“The connections to the neighboring buildings guarantee activity and life, reinforcing the interdisciplinary program needed in state-of-the-art research,” Rafael Moneo said about his first building in New York City. “It has been very exciting to create a building in New York that uses this unique site to draw people together in new ways while respecting Columbia’s great campus architecture. I hope this building will become part of the fabric both of the University and of the city.”
Click the image to view a slideshow about the new Northwest Corner Building.
Elevated, enclosed bridges to adjacent science facilities in Pupin Hall and Chandler Hall will encourage more interaction among faculty and students from the University’s science and engineering departments. Interior lobbies flow from the sidewalk level at 120th Street and Broadway to a publicly accessible, 1,400 square foot café above, and are connected visually and spatially to the campus-level lobby. This adds a bright new public portal between the original, more cloistered campus design of the late 19th and early 20th century at a dark corner previously marked by an iron gate and the masonry wall of the gym. The facility also includes a 164-seat lecture hall and a two-story integrated science library. A new exterior stairway connects the sidewalk at 120th Street to Pupin Plaza, permitting direct access to campus. Several researchers have already moved into their labs, and the public spaces of the building, such as the library and café, will open in January.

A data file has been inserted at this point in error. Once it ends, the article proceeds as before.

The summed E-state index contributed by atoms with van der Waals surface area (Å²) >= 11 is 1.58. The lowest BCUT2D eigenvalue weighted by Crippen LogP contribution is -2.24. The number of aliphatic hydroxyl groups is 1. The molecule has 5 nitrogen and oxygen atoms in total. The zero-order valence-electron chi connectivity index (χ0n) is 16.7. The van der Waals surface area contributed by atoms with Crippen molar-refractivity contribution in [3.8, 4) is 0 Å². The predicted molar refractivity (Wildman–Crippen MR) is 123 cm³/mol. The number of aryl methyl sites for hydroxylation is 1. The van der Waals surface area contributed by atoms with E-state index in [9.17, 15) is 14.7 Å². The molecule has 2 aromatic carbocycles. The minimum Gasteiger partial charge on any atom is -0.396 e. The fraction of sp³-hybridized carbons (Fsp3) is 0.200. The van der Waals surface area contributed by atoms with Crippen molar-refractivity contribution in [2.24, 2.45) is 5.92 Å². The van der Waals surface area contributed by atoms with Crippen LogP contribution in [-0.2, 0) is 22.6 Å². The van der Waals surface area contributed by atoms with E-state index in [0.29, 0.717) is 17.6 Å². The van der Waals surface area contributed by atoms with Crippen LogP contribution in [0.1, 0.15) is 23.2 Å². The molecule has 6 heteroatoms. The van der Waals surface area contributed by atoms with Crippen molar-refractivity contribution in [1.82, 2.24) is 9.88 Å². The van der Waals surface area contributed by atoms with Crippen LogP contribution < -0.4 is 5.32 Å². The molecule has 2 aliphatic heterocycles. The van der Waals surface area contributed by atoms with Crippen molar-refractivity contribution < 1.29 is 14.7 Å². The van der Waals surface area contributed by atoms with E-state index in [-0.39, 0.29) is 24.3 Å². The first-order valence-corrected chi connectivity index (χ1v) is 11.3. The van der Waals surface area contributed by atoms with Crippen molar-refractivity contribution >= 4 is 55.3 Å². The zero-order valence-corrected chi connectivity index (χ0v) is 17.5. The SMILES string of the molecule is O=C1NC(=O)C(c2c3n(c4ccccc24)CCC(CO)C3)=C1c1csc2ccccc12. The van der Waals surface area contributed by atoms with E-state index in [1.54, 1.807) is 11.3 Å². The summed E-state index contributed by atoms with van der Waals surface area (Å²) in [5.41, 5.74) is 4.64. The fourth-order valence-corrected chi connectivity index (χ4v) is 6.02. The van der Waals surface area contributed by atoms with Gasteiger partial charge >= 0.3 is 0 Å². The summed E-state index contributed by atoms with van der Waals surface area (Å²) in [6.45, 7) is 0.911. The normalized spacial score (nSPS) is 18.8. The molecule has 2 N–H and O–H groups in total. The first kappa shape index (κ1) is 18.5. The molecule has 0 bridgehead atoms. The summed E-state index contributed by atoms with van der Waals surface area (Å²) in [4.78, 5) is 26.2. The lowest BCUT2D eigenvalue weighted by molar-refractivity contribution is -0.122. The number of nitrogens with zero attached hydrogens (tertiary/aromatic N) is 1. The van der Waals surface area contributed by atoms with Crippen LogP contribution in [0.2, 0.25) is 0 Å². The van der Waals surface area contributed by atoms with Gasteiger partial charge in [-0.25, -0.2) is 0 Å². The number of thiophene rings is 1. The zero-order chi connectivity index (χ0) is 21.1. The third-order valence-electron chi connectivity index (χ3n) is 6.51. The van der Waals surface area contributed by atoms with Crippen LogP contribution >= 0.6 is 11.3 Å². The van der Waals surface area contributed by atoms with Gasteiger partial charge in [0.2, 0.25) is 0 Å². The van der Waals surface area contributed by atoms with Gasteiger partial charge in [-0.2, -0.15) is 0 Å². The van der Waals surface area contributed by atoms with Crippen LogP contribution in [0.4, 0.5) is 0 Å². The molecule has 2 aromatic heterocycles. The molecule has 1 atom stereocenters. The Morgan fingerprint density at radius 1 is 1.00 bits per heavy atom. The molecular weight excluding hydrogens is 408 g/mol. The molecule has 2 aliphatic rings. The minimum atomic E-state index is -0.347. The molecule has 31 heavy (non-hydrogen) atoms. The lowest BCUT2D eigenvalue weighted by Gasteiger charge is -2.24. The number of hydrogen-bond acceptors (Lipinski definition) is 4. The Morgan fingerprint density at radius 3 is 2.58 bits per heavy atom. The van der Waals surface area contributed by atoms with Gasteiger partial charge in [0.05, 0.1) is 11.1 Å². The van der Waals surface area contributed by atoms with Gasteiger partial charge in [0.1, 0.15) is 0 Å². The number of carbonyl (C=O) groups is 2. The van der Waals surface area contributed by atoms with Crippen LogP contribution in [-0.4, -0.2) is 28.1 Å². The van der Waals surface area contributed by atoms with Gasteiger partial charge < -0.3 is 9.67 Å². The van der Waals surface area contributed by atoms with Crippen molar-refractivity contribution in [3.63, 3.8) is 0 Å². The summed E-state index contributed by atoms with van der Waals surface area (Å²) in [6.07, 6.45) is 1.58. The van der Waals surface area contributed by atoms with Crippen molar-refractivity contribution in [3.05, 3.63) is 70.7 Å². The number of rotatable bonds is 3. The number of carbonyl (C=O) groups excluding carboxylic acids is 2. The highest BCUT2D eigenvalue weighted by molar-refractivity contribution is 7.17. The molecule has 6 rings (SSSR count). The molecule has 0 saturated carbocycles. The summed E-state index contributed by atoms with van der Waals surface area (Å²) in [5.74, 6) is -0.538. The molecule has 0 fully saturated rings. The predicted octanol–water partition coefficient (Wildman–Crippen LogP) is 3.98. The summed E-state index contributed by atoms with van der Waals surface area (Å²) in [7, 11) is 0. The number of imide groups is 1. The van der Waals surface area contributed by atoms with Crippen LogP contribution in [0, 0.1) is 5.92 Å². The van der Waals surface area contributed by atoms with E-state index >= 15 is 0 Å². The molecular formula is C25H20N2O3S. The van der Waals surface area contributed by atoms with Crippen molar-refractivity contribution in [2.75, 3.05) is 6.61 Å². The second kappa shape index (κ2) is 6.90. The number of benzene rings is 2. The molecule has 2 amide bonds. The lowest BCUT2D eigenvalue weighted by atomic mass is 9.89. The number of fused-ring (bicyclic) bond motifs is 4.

When fully occupied, the building will provide research, teaching and study space for a community of faculty members and students working in 21 different labs. Among the first areas of research in the labs are nanotechnology, single molecule physics and chemistry, biophysics, and biochemistry and synthetic chemistry. The lab dedicated to biophysics and imaging will be conducting research that could lead to a better understanding of the pathophysiology of epilepsy. In the lab dedicated to biochemistry and synthetic chemistry, researchers will be using state-of-the-art tools to better understand the mechanisms of cell death involved in cancer and neurodegeneration.